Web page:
Jinny’s body has been trained to briskly rise at dawn almost instinctively. Ever since her family left Busan, a port city in South Korea, when she was 7, Jinny found a home in Dallas, but more so at her parents’ doughnut shop.
Unlike Jinny, Gab Kyu and Miran Han Cho sell donuts, not doughnuts. When the couple immigrated to Dallas in 2000, they arrived in search of recovery from their failed business in South Korea and a better education for their eldest daughter Jinny, who was then halfway through first grade.
Before school, Jinny would tug at her mother’s dress, pleading Umma, can I go to school when I become good at English? The young girl felt out of place with her thick Korean accent. Both parents barely spoke English, and every time their daughter asked to practice the rudimentary phrases she had learned in class that day, their hearts would wince.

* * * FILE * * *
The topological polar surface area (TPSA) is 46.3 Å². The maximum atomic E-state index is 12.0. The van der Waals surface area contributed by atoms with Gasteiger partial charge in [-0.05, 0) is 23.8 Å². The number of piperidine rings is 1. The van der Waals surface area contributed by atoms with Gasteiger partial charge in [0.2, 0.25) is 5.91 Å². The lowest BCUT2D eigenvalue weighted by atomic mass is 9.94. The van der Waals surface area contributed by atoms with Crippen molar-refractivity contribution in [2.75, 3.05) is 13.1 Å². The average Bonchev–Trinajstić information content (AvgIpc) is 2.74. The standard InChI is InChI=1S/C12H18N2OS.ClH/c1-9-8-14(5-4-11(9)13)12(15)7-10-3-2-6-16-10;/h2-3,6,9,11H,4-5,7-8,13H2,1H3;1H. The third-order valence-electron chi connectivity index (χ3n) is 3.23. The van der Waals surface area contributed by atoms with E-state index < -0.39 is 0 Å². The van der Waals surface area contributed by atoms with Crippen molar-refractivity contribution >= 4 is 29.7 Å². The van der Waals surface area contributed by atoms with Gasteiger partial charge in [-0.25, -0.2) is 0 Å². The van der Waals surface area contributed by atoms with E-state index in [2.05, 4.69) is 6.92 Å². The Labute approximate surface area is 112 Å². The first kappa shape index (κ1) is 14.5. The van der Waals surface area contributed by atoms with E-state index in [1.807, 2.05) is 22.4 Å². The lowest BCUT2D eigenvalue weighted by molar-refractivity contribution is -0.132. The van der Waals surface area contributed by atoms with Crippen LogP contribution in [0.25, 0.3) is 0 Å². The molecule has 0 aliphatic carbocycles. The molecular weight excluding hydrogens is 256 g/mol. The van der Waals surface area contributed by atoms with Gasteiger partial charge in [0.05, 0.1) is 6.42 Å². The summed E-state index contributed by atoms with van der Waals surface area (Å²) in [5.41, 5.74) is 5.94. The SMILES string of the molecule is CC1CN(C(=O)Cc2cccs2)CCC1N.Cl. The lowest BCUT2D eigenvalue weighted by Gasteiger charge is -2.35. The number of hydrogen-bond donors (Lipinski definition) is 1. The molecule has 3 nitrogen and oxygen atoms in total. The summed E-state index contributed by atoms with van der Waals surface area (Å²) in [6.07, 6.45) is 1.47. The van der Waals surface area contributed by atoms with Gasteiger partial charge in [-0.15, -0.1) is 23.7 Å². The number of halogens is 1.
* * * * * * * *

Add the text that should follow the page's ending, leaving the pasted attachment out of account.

“When we would go to Walmart, Eunjin would jump up and down, because she could speak English with the cashier,” Mrs. Cho says, using Jinny’s Korean name. “If I was looking for Sprite, she’d always say, ‘Wait, let me ask where the Sprite is!’ and race to the counter. Ever since she was young, she was brave like that.”